David Cameron was accused of hypocrisy last night after he joined the outcry over celebrities trying to dodge taxes through complicated schemes sheltering their income.
The Prime Minister denounced the comedian Jimmy Carr, right, as "morally wrong" for putting his earnings into a "very dodgy tax avoiding scheme". Carr is reportedly among high-earners who cut their tax rates to as little as one per cent by channelling cash through Jersey-based company K2.
But Mr Cameron refused to be drawn on separate claims that Gary Barlow and his Take That bandmates had put their money in a scheme designed to avoid tax. The disclosure was embarrassing for him as Barlow campaigned with the Tory leader at the general election and received the OBE last week.
Last night former Labour deputy leader Lord Prescott accused Mr Cameron of double standards. He pointed to Lord Ashcroft, the former Tory deputy chairman, who was not domiciled in Britain for tax purposes despite sitting in the House of Lords.
Lord Prescott tweeted: "So if you're a comedian and avoid tax, the Tories condemn you. If you're a millionaire donor and avoid tax, you get a peerage! #ashcroft."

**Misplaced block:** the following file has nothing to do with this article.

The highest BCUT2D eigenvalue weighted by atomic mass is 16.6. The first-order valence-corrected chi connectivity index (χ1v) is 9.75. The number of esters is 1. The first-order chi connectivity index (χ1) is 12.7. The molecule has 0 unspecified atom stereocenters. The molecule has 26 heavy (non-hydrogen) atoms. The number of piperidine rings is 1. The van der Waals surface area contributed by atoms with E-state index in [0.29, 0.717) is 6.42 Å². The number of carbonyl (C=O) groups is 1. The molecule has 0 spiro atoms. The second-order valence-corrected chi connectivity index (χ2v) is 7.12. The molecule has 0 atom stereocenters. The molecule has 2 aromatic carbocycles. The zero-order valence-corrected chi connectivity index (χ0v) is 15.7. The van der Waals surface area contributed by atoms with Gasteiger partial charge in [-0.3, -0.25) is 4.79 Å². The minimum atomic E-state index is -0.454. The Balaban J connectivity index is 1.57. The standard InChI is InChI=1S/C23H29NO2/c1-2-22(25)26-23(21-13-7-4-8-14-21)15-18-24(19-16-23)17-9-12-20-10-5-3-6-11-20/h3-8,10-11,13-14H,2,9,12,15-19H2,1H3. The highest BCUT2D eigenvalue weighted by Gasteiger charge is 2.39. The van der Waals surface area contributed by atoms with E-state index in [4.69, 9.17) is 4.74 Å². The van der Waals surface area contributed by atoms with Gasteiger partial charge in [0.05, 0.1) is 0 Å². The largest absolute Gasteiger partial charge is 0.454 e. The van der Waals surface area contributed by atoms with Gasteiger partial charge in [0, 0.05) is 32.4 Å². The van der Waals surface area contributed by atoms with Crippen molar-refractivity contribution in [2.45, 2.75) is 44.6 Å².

Yesterday Mr Cameron singled out the "Jimmy Carr scheme". He said: "People work hard, they pay their taxes, they save up to go to one of his shows. They buy the tickets. He is taking the money from those tickets and he, as far as I can see, is putting all of that into some very dodgy tax avoiding schemes."
Carr reportedly protects £3.3m a year by putting cash through K2. It transfers salaries into a trust, which lends the cash back to the investors. Because they have technically received a loan which can be recalled, the money is not liable to income tax.
It has also been alleged that Take That invested £26m in a scheme run by Icebreaker Management Services, which says it operates "within the law".Reuse content